Not discussed here are the added costs of extracting hydrogen from the mixture of hydrogen and natural gas if the hydrogen is to be used for purposes other than burning in gas turbines to generate electricity.

Adding equipment to a wind farm to convert electricity to hydrogen, increases the total investment. The value of the hydrogen can’t be great since natural gas which the hydrogen is replacing, only costs $4 per million BTUs. ( Currently closer to $3 per million BTUs)

There are 30 PtG demonstration plants installed in the EU, mostly in Germany, with a few in surrounding countries. Concentrations of hydrogen have mostly been around 5%. These are experimental installations. One experiment is to make methane by combining hydrogen with CO2, referred to as eGas, which is far more expensive than natural gas in the United States.

While European countries must adopt expensive technologies to meet the CO2 reduction mandates established for Europe, PtG is inappropriate for the United States: PtG merely increases costs, making electricity generated by wind and solar even more expensive than it already is … which would further hurt American consumers and industry.

There is no valid reason to reduce safety and increase costs by adding hydrogen to natural gas pipelines, other than as part of a regimen for reducing CO2 emissions. See The Great Divide.

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4 Comments leave one →
  1. Catcracking permalink
    January 16, 2015 10:43 pm

    I suppose the psychologists have a name for this behavior, but I find it sad that someone pursues a foolish idea in an ill prepared rush, and then is forced to do other “foolish” steps in an effort to compensate for problems associated with the initial action.
    You raise a lot of good questions, and I hope that those responsible for solving these problems, especially the safety issues, are not blinded by the urgency to compensate for the shortcomings of the first action.

    I have a lot of mechanical experience with plants that manufacture and use hydrogen and am painfully aware of all the challenges and safety involved in handling such a small molecule. I saw the results of an explosion in an H2 Plant that sent debris flying all over the place, damaging nearby equipment.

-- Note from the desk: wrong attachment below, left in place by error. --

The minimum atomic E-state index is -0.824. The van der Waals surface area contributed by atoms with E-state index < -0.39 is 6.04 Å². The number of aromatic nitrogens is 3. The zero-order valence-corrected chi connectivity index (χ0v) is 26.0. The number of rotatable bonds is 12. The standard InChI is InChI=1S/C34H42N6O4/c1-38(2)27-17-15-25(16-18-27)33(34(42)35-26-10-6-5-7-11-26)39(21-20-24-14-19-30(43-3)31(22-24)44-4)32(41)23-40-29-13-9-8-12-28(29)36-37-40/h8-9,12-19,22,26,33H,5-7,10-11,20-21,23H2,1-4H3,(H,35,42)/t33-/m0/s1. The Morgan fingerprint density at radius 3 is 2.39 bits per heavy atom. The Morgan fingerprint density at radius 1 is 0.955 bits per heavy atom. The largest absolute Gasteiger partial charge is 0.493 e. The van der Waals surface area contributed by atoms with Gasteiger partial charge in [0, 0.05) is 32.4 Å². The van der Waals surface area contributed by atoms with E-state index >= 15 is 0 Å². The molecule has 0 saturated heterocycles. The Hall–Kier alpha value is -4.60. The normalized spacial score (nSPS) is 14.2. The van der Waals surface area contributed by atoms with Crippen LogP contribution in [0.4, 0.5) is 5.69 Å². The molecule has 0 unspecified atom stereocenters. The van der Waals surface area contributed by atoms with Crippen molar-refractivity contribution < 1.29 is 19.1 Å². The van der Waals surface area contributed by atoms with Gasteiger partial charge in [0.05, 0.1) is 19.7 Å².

As you mention, H2 is a small molecule and is extremely prone to leakage at valve packings and other joints. Metallurgical problems include H2 attack and blisters since the molecule can pass through steel at certain pressures/temperatures. Also to get a reasonable amount of energy, the gas must be pressurized to high pressures to provide some energy density,
    Isn’t the energy density per unit volume significantly reduced with the light molecule?
    I am sure that I don’t want hydrogen coming into my home to fuel my furnace or stove. .

    • January 17, 2015 8:40 am

      Glad you amplified my concerns over the safety issue.
      It’s amazing the lengths that activists are willing to go to, so as to cut CO2 emissions.

  2. James Burkes permalink
    January 17, 2015 10:45 pm

    This has to be one of the craziest ideas I have ever heard of. Natural gas pipeline explosions are deadly enough now. Why add an even more explosive component to them? Critics of the nuclear industry are always trying to scare people with the so-called “dangers” of reactor accidents, but has anyone of them ever seen a gas explosion? You want to be terrified, just take a look at a major natural gas explosion:

    Imagine how much more damage there would be if a significant amount of hydrogen were present.

    • January 18, 2015 9:10 am

      No question that adding hydrogen will increase risk.